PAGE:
Pelosi, Itzik Talk Tough on Iran in Speeches to Hadassah

Iran’s nuclear ambitions are a security threat to the entire world, two of the top female politicians in the United States and Israel told more than 1,800 delegates in attendance at the opening session of the 94th annual Hadassah convention.

Nancy Pelosi (D-Calif.), the speaker of the U.S. House of Representatives, and Knesset Speaker Dalia Itzik of the Kadima Party on Sunday joined in warning the West not to underestimate the seriousness of the Iranian threat as did Hitler’s intentions in the years before World War II.

“We must take the madmen in Tehran seriously,” Itzik said. “Their nuclear plans threaten not only Tel Aviv but also New York and Los Angeles.”

Pelosi called for “far-reaching and tighter sanctions that recognize that Iran is a threat to the entire world,” adding that global security “demands that Iran give up its nuclear ambitions.”

The San Francisco Democrat, who led a bipartisan congressional delegation to Israel in May to help celebrate the Jewish state’s 60th anniversary, demanded the return of Israeli soldiers held by the Iranian-supported Hamas and Hezbollah terrorist organizations.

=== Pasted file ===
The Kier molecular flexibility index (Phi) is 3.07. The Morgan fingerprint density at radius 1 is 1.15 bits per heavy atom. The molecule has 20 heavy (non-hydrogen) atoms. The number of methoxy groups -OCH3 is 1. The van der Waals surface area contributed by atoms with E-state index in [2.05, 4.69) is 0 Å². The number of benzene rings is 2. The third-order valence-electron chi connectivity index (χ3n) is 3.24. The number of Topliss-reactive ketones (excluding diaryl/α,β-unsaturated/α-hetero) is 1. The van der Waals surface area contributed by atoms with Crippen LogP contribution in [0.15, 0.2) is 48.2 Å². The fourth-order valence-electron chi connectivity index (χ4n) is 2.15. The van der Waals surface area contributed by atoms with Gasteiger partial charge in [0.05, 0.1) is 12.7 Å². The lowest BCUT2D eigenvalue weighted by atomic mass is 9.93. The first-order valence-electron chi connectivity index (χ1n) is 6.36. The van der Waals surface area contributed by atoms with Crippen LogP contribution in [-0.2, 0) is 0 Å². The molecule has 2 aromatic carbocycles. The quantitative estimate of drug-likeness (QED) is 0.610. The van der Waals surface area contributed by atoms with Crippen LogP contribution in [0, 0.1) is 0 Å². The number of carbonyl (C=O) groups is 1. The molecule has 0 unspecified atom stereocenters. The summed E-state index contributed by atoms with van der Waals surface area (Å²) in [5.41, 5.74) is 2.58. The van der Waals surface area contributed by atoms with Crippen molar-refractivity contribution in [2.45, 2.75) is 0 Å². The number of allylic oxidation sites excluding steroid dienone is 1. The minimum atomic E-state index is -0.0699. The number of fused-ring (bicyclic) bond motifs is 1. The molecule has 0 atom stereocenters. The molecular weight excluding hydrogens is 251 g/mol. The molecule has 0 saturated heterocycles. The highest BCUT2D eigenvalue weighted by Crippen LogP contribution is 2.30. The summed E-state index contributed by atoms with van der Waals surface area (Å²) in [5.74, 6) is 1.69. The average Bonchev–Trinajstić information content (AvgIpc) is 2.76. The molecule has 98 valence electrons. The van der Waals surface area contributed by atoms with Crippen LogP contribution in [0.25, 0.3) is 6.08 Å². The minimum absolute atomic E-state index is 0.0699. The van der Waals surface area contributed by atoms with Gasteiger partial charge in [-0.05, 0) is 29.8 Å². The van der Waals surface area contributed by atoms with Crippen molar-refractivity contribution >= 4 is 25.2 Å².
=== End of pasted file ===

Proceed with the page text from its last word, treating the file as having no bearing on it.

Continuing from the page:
Pelosi said the wife of one the soldiers presented her with a set of her husband’s military dog tags.

“I wore the dog tags when I was meeting the kings of Jordan and Saudi Arabia,” Pelosi related.

She also warmly praised the work of the Hadassah Medical Organization and its two medical centers in Jerusalem.

Pointing out that the Hadassah hospitals were open to anyone, regardless of race or religion, Pelosi told the delegates, “Hadassah accepts all patients, not because they are Jewish, but because you are Jewish.”

Pelosi also called on the Jewish community to strongly support a series of health-related bills, ranging from stem cell research to Medicare reform, passed by both houses of Congress but vetoed by President Bush.

“But it won’t be long until these bills become law,” she promised. “The next president will sign them.”

Hadassah’s national president, Nancy Falchuk of Boston, standing between Pelosi and Itzik, referred to them jokingly as “stereo speakers” and praised the lawmakers as women pioneers who had broken the glass ceilings in their respective countries.

Hadassah, the Women’s Zionist Organization of America, has about 300,000 female members in the United States and an additional 30,000 male associate members.

The group’s four-day convention here will end Wednesday.

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